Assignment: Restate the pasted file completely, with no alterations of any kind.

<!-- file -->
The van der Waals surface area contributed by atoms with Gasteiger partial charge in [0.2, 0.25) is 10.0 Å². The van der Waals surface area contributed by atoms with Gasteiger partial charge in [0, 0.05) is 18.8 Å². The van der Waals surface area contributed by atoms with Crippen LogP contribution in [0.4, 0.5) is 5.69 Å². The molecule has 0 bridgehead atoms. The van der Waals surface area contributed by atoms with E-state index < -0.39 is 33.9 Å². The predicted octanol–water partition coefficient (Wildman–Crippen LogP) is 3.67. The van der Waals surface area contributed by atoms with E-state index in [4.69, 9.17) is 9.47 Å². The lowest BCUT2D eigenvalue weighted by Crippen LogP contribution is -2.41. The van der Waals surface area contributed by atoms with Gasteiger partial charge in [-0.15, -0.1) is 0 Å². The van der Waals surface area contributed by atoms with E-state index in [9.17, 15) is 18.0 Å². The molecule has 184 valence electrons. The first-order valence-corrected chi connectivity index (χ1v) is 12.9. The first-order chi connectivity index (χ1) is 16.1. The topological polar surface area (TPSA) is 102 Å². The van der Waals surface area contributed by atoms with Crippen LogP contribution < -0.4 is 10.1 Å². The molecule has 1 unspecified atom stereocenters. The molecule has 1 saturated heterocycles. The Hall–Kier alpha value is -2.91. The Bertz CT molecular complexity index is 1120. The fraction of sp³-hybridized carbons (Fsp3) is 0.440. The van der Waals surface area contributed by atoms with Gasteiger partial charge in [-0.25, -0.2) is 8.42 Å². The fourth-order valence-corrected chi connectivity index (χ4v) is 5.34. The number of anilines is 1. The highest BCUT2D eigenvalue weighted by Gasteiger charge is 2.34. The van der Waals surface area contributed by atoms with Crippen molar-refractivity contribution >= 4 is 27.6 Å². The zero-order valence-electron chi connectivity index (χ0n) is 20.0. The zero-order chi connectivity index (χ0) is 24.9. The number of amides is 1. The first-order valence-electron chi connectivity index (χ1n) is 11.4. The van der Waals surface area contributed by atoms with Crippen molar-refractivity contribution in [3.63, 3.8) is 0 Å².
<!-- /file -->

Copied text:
The van der Waals surface area contributed by atoms with Gasteiger partial charge in [0.2, 0.25) is 10.0 Å². The van der Waals surface area contributed by atoms with Gasteiger partial charge in [0, 0.05) is 18.8 Å². The van der Waals surface area contributed by atoms with Crippen LogP contribution in [0.4, 0.5) is 5.69 Å². The molecule has 0 bridgehead atoms. The van der Waals surface area contributed by atoms with E-state index < -0.39 is 33.9 Å². The predicted octanol–water partition coefficient (Wildman–Crippen LogP) is 3.67. The van der Waals surface area contributed by atoms with E-state index in [4.69, 9.17) is 9.47 Å². The lowest BCUT2D eigenvalue weighted by Crippen LogP contribution is -2.41. The van der Waals surface area contributed by atoms with Gasteiger partial charge in [-0.15, -0.1) is 0 Å². The van der Waals surface area contributed by atoms with E-state index in [9.17, 15) is 18.0 Å². The molecule has 184 valence electrons. The first-order valence-corrected chi connectivity index (χ1v) is 12.9. The first-order chi connectivity index (χ1) is 16.1. The topological polar surface area (TPSA) is 102 Å². The van der Waals surface area contributed by atoms with Crippen LogP contribution < -0.4 is 10.1 Å². The molecule has 1 unspecified atom stereocenters. The molecule has 1 saturated heterocycles. The Hall–Kier alpha value is -2.91. The Bertz CT molecular complexity index is 1120. The fraction of sp³-hybridized carbons (Fsp3) is 0.440. The van der Waals surface area contributed by atoms with Gasteiger partial charge in [-0.25, -0.2) is 8.42 Å². The fourth-order valence-corrected chi connectivity index (χ4v) is 5.34. The number of anilines is 1. The highest BCUT2D eigenvalue weighted by Gasteiger charge is 2.34. The van der Waals surface area contributed by atoms with Crippen molar-refractivity contribution >= 4 is 27.6 Å². The zero-order valence-electron chi connectivity index (χ0n) is 20.0. The zero-order chi connectivity index (χ0) is 24.9. The number of amides is 1. The first-order valence-electron chi connectivity index (χ1n) is 11.4. The van der Waals surface area contributed by atoms with Crippen molar-refractivity contribution in [3.63, 3.8) is 0 Å².